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Conspiracy to Defraud

Conspiracy to defraud involves an agreement by two or more people to dishonestly deprive a person of something that belongs to them, while knowing you have no right to do so.

If there is evidence of an agreement to carry out actions such as this, it does not matter whether the plan actually comes to fruition – those who planned it could still be at risk of conviction.

Sound legal advice at the earliest opportunity can be crucial if you are facing an investigation for conspiracy to defraud. On many occasions, where we have been involved from the outset, we have successfully stopped a case from going any further by proving the innocence of those involved.

We know that being accused of a serious crime like this can be a terrifying and distressing experience, so we want to help wherever we can. If you have been arrested or accused, contact our experts as soon as you can so we can advise you as best we can.

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    Why choose Hodge Jones & Allen?

    Our hands-on approach from the start has secured acquittals in cases spanning many different industries in the UK, including one of the largest fraud cases ever brought.

    We are highly qualified in analysing complex financial evidence in this area of law, including records obtained from countries around the world. Outstanding client care is always our highest priority and our record speaks for itself.

    We are available 24 hours a day. So, no matter the time of day or night, if you have been arrested, call Hodge Jones & Allen to access expert legal support and get the advice you need to protect your interests.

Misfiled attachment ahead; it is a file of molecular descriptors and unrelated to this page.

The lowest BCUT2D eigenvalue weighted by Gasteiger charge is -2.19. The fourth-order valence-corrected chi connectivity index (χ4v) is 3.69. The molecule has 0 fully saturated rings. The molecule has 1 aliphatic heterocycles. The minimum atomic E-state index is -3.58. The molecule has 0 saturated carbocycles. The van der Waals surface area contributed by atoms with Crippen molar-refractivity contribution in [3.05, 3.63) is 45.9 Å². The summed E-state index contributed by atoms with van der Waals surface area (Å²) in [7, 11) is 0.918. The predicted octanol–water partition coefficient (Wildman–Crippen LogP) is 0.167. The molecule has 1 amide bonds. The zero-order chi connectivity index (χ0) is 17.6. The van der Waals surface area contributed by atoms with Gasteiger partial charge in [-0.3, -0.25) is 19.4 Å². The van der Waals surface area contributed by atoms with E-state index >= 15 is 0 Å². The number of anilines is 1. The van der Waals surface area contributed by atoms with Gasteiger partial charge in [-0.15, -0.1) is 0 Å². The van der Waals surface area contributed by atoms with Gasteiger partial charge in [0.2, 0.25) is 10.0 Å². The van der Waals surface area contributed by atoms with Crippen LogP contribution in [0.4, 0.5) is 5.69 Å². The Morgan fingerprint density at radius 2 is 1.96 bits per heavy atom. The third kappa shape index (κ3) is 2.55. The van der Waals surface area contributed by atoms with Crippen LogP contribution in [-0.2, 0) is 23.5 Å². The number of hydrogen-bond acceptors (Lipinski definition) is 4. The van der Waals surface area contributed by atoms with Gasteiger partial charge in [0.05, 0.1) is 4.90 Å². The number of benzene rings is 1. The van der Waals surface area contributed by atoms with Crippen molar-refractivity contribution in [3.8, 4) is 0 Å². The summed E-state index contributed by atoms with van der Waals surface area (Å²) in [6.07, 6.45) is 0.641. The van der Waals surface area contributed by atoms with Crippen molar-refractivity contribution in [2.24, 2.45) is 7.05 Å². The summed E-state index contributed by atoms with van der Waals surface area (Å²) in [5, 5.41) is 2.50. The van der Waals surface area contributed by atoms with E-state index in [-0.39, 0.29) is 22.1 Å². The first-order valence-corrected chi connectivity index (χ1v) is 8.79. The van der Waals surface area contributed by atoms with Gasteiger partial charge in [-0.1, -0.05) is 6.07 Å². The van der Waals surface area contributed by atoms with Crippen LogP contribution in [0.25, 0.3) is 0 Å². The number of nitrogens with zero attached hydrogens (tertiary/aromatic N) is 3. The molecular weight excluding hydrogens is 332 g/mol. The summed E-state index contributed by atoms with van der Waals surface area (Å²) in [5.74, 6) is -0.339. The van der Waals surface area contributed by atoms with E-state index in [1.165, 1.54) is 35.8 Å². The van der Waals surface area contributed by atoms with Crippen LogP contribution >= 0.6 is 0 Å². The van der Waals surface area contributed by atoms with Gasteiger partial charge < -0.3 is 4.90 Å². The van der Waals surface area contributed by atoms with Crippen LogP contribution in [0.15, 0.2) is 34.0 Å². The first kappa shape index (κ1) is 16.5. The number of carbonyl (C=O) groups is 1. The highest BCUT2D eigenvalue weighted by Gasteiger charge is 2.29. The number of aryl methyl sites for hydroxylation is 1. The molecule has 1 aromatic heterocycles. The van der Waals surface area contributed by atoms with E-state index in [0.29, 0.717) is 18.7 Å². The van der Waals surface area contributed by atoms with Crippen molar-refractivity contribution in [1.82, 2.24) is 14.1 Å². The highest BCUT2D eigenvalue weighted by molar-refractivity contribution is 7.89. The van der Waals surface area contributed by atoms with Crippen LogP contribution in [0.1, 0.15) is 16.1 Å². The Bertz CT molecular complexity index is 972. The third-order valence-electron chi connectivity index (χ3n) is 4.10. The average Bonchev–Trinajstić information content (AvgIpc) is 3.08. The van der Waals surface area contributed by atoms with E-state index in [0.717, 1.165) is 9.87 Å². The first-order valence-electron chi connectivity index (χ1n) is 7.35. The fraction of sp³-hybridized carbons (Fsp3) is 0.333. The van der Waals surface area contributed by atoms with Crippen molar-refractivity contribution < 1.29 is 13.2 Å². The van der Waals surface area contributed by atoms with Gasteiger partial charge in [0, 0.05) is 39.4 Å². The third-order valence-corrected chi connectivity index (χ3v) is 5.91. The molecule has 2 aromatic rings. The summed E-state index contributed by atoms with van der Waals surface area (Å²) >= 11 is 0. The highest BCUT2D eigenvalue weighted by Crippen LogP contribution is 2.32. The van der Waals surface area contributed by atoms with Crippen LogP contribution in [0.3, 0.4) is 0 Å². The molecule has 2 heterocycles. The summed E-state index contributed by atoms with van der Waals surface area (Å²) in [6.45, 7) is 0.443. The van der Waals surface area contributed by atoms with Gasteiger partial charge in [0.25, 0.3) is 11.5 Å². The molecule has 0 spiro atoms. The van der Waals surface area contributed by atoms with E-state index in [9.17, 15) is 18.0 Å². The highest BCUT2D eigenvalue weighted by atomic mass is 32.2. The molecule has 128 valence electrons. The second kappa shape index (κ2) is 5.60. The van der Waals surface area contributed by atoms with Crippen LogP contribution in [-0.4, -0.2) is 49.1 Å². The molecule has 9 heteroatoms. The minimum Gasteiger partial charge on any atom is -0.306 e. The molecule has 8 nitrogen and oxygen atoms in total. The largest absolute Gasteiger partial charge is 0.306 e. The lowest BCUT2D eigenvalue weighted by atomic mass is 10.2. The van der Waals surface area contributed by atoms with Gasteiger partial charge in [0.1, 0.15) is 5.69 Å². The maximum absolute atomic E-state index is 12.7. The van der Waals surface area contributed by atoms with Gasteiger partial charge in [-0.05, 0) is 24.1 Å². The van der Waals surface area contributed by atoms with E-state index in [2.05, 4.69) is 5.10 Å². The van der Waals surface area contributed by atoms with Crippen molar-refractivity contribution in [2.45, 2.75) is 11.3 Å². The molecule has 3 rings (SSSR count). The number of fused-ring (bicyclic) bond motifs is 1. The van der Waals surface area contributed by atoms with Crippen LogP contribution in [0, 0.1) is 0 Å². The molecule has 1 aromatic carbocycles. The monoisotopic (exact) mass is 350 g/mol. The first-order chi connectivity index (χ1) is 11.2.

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    Featured cases

    Raj Chada is currently acting for an employee involved in a conspiracy to hack into a bank’s central computer system to facilitate the transfer of several million pounds.

    Raj is also representing an individual in connection with an advance fee fraud which involves international investigations in Zurich and Nigeria.

    Ruth Harris represented a client in a case involving an alleged charity. MPs, church leaders and other key people were persuaded to lend their support and provide the ‘charity’ with a veneer of respectability. 

    Three men were charged with conspiracy to defraud after they were said to have used the charity as a front for concealing huge sums of stolen money. While these three defendants were convicted, our client was found not guilty by unanimous verdict. She returned to caring for her two young children and elderly father without a stain on her character.

    Ruth Harris is also currently advising an individual in connection with a multi-million-pound, multi-jurisdictional boiler-room scam.

    In addition, members of HJA’s Financial Crime & Regulatory team have previously dealt with the following cases:

    • Represented the directors of a company investigated by the Serious Fraud Office (SFO) following a “dawn raid.” It was claimed that the company had been involved in asset stripping running into tens of millions of pounds. Following a rigorous Judicial Review of the SFO’s case, no further action was taken against our client.
    • Represented the Financial Director of a charity which aimed to assist refugees who had come to the UK. It was alleged that fake companies had been set up and fraudulent invoices rendered to defraud the charity of tens of millions of pounds. This case involved detailed analysis of bank accounts and company records.

    "The team at HJA are amazing and will do their very best to help you. They go above and beyond to make sure your matter is solved. They will strive for the best outcome and ensure an excellent service."



    • Represented a client in a case involving multi-jurisdictional conspiracy to defraud, money laundering, counterfeiting and forgery. There were also links to terrorism. The prosecution alleged that our client acted as a banker and forger. They said our client was involved in a fraudulent website offering “novelty items” which were false ID packages – including bank statements, utility bills and passports. More than 1.5 million pages of evidence were served by the prosecution, who calculated the loss at £60m.
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    Ruth Harris
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